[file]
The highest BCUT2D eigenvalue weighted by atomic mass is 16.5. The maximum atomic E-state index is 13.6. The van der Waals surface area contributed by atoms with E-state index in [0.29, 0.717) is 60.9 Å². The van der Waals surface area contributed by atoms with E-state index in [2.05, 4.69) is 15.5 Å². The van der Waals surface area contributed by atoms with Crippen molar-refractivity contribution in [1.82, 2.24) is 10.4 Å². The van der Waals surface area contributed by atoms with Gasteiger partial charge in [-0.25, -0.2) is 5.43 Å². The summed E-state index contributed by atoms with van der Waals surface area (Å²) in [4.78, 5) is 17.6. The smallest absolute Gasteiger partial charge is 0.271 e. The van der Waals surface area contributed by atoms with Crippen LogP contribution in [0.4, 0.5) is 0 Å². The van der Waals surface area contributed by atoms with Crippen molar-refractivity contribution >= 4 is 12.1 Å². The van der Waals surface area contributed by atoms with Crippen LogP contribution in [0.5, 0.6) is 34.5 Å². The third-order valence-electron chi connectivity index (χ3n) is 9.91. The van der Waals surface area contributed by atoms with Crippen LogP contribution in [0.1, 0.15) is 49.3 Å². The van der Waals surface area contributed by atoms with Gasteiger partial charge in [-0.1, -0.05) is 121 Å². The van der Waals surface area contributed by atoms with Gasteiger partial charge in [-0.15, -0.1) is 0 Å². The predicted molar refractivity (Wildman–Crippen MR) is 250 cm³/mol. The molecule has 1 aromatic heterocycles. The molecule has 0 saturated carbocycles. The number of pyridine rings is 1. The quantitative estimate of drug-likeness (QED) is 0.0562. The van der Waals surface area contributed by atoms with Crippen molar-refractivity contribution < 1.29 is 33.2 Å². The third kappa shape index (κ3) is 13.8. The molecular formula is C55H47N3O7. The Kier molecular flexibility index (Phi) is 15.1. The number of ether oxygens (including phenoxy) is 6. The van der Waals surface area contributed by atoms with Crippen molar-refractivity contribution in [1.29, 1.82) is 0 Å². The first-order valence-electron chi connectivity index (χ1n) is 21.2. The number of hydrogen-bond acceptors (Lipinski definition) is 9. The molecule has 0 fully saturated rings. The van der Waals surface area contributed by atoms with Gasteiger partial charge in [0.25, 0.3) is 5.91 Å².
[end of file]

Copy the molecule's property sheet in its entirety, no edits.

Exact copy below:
The highest BCUT2D eigenvalue weighted by atomic mass is 16.5. The maximum atomic E-state index is 13.6. The van der Waals surface area contributed by atoms with E-state index in [0.29, 0.717) is 60.9 Å². The van der Waals surface area contributed by atoms with E-state index in [2.05, 4.69) is 15.5 Å². The van der Waals surface area contributed by atoms with Crippen molar-refractivity contribution in [1.82, 2.24) is 10.4 Å². The van der Waals surface area contributed by atoms with Gasteiger partial charge in [-0.25, -0.2) is 5.43 Å². The summed E-state index contributed by atoms with van der Waals surface area (Å²) in [4.78, 5) is 17.6. The smallest absolute Gasteiger partial charge is 0.271 e. The van der Waals surface area contributed by atoms with Crippen LogP contribution in [0.4, 0.5) is 0 Å². The van der Waals surface area contributed by atoms with Crippen molar-refractivity contribution >= 4 is 12.1 Å². The van der Waals surface area contributed by atoms with Crippen LogP contribution in [0.5, 0.6) is 34.5 Å². The third-order valence-electron chi connectivity index (χ3n) is 9.91. The van der Waals surface area contributed by atoms with Crippen LogP contribution in [0.1, 0.15) is 49.3 Å². The van der Waals surface area contributed by atoms with Gasteiger partial charge in [-0.1, -0.05) is 121 Å². The van der Waals surface area contributed by atoms with Gasteiger partial charge in [-0.15, -0.1) is 0 Å². The predicted molar refractivity (Wildman–Crippen MR) is 250 cm³/mol. The molecule has 1 aromatic heterocycles. The molecule has 0 saturated carbocycles. The number of pyridine rings is 1. The quantitative estimate of drug-likeness (QED) is 0.0562. The van der Waals surface area contributed by atoms with Crippen molar-refractivity contribution < 1.29 is 33.2 Å². The third kappa shape index (κ3) is 13.8. The molecular formula is C55H47N3O7. The Kier molecular flexibility index (Phi) is 15.1. The number of ether oxygens (including phenoxy) is 6. The van der Waals surface area contributed by atoms with Crippen molar-refractivity contribution in [1.29, 1.82) is 0 Å². The first-order valence-electron chi connectivity index (χ1n) is 21.2. The number of hydrogen-bond acceptors (Lipinski definition) is 9. The molecule has 0 fully saturated rings. The van der Waals surface area contributed by atoms with Gasteiger partial charge in [0.25, 0.3) is 5.91 Å².